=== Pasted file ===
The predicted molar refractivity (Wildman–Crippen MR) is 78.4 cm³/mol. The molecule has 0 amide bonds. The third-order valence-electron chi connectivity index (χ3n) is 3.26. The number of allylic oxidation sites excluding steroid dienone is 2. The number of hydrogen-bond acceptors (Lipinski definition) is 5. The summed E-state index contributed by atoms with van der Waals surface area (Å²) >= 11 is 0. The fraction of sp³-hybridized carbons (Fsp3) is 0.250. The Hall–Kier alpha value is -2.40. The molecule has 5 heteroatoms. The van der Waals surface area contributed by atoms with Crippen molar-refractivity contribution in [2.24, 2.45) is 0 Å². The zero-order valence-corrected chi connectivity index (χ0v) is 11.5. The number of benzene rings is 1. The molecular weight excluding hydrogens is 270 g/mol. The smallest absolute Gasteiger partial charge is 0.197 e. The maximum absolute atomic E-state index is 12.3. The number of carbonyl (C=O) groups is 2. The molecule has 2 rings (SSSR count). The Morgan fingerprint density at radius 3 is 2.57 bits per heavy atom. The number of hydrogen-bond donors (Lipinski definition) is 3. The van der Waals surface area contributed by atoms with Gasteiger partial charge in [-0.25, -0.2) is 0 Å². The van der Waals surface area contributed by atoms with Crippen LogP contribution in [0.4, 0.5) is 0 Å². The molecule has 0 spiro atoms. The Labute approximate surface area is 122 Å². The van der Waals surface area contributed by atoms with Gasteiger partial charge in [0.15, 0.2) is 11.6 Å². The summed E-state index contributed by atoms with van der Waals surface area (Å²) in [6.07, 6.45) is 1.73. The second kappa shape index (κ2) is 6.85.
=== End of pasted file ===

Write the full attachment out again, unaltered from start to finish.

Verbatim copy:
The predicted molar refractivity (Wildman–Crippen MR) is 78.4 cm³/mol. The molecule has 0 amide bonds. The third-order valence-electron chi connectivity index (χ3n) is 3.26. The number of allylic oxidation sites excluding steroid dienone is 2. The number of hydrogen-bond acceptors (Lipinski definition) is 5. The summed E-state index contributed by atoms with van der Waals surface area (Å²) >= 11 is 0. The fraction of sp³-hybridized carbons (Fsp3) is 0.250. The Hall–Kier alpha value is -2.40. The molecule has 5 heteroatoms. The van der Waals surface area contributed by atoms with Crippen molar-refractivity contribution in [2.24, 2.45) is 0 Å². The zero-order valence-corrected chi connectivity index (χ0v) is 11.5. The number of benzene rings is 1. The molecular weight excluding hydrogens is 270 g/mol. The smallest absolute Gasteiger partial charge is 0.197 e. The maximum absolute atomic E-state index is 12.3. The number of carbonyl (C=O) groups is 2. The molecule has 2 rings (SSSR count). The Morgan fingerprint density at radius 3 is 2.57 bits per heavy atom. The number of hydrogen-bond donors (Lipinski definition) is 3. The van der Waals surface area contributed by atoms with Gasteiger partial charge in [-0.25, -0.2) is 0 Å². The van der Waals surface area contributed by atoms with Crippen LogP contribution in [0.4, 0.5) is 0 Å². The molecule has 0 spiro atoms. The Labute approximate surface area is 122 Å². The van der Waals surface area contributed by atoms with Gasteiger partial charge in [0.15, 0.2) is 11.6 Å². The summed E-state index contributed by atoms with van der Waals surface area (Å²) in [6.07, 6.45) is 1.73. The second kappa shape index (κ2) is 6.85.